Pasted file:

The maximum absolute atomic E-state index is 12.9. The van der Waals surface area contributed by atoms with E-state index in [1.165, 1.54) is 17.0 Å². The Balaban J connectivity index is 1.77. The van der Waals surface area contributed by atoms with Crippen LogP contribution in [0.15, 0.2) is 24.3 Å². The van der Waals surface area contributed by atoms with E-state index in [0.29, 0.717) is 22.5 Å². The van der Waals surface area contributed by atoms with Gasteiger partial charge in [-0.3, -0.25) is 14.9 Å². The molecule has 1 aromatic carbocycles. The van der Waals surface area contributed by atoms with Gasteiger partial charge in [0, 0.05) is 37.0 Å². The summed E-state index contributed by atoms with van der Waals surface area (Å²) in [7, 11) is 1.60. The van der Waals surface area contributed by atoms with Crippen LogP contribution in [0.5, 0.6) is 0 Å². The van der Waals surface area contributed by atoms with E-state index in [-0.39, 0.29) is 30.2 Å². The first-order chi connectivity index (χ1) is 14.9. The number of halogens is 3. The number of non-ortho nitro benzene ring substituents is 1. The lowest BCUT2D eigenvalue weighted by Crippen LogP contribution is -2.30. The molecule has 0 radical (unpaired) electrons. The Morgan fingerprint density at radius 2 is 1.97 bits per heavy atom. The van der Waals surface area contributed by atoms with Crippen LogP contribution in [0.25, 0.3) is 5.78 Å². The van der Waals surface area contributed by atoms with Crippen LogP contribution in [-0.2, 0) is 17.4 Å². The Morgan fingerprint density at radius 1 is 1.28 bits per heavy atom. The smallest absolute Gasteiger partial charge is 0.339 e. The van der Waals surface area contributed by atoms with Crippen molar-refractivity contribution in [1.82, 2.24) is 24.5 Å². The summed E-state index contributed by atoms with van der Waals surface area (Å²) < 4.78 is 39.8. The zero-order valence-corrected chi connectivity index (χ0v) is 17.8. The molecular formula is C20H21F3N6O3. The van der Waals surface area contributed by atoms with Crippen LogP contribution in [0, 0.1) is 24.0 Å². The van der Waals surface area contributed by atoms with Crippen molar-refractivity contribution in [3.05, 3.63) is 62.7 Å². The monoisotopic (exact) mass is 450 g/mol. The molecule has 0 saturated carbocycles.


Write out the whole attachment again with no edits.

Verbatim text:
The maximum absolute atomic E-state index is 12.9. The van der Waals surface area contributed by atoms with E-state index in [1.165, 1.54) is 17.0 Å². The Balaban J connectivity index is 1.77. The van der Waals surface area contributed by atoms with Crippen LogP contribution in [0.15, 0.2) is 24.3 Å². The van der Waals surface area contributed by atoms with E-state index in [0.29, 0.717) is 22.5 Å². The van der Waals surface area contributed by atoms with Gasteiger partial charge in [-0.3, -0.25) is 14.9 Å². The molecule has 1 aromatic carbocycles. The van der Waals surface area contributed by atoms with Gasteiger partial charge in [0, 0.05) is 37.0 Å². The summed E-state index contributed by atoms with van der Waals surface area (Å²) in [7, 11) is 1.60. The van der Waals surface area contributed by atoms with Crippen LogP contribution in [0.5, 0.6) is 0 Å². The van der Waals surface area contributed by atoms with E-state index in [-0.39, 0.29) is 30.2 Å². The first-order chi connectivity index (χ1) is 14.9. The number of halogens is 3. The number of non-ortho nitro benzene ring substituents is 1. The lowest BCUT2D eigenvalue weighted by Crippen LogP contribution is -2.30. The molecule has 0 radical (unpaired) electrons. The Morgan fingerprint density at radius 2 is 1.97 bits per heavy atom. The van der Waals surface area contributed by atoms with Crippen LogP contribution in [0.25, 0.3) is 5.78 Å². The van der Waals surface area contributed by atoms with Crippen LogP contribution in [-0.2, 0) is 17.4 Å². The Morgan fingerprint density at radius 1 is 1.28 bits per heavy atom. The smallest absolute Gasteiger partial charge is 0.339 e. The van der Waals surface area contributed by atoms with Crippen molar-refractivity contribution in [1.82, 2.24) is 24.5 Å². The summed E-state index contributed by atoms with van der Waals surface area (Å²) < 4.78 is 39.8. The zero-order valence-corrected chi connectivity index (χ0v) is 17.8. The molecular formula is C20H21F3N6O3. The van der Waals surface area contributed by atoms with Crippen LogP contribution in [0, 0.1) is 24.0 Å². The van der Waals surface area contributed by atoms with Crippen molar-refractivity contribution in [3.05, 3.63) is 62.7 Å². The monoisotopic (exact) mass is 450 g/mol. The molecule has 0 saturated carbocycles.